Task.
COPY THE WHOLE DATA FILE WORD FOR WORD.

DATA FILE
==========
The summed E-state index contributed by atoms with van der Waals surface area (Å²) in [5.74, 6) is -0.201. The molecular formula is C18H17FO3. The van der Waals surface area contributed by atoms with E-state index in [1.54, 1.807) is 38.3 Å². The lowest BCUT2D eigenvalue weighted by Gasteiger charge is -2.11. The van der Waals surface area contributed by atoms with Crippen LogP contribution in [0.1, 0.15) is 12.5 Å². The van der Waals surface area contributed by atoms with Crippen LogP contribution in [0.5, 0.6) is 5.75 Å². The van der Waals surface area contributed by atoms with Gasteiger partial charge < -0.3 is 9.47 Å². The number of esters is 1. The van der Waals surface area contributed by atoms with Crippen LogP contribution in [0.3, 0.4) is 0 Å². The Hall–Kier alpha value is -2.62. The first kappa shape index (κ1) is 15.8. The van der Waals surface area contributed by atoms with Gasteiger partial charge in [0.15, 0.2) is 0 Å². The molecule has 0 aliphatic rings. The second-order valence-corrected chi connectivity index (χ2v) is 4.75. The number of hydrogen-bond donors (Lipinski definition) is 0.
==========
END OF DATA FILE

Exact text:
The summed E-state index contributed by atoms with van der Waals surface area (Å²) in [5.74, 6) is -0.201. The molecular formula is C18H17FO3. The van der Waals surface area contributed by atoms with E-state index in [1.54, 1.807) is 38.3 Å². The lowest BCUT2D eigenvalue weighted by Gasteiger charge is -2.11. The van der Waals surface area contributed by atoms with Crippen LogP contribution in [0.1, 0.15) is 12.5 Å². The van der Waals surface area contributed by atoms with Crippen LogP contribution in [0.5, 0.6) is 5.75 Å². The van der Waals surface area contributed by atoms with Gasteiger partial charge < -0.3 is 9.47 Å². The number of esters is 1. The van der Waals surface area contributed by atoms with Crippen LogP contribution in [0.3, 0.4) is 0 Å². The Hall–Kier alpha value is -2.62. The first kappa shape index (κ1) is 15.8. The van der Waals surface area contributed by atoms with Gasteiger partial charge in [0.15, 0.2) is 0 Å². The molecule has 0 aliphatic rings. The second-order valence-corrected chi connectivity index (χ2v) is 4.75. The number of hydrogen-bond donors (Lipinski definition) is 0.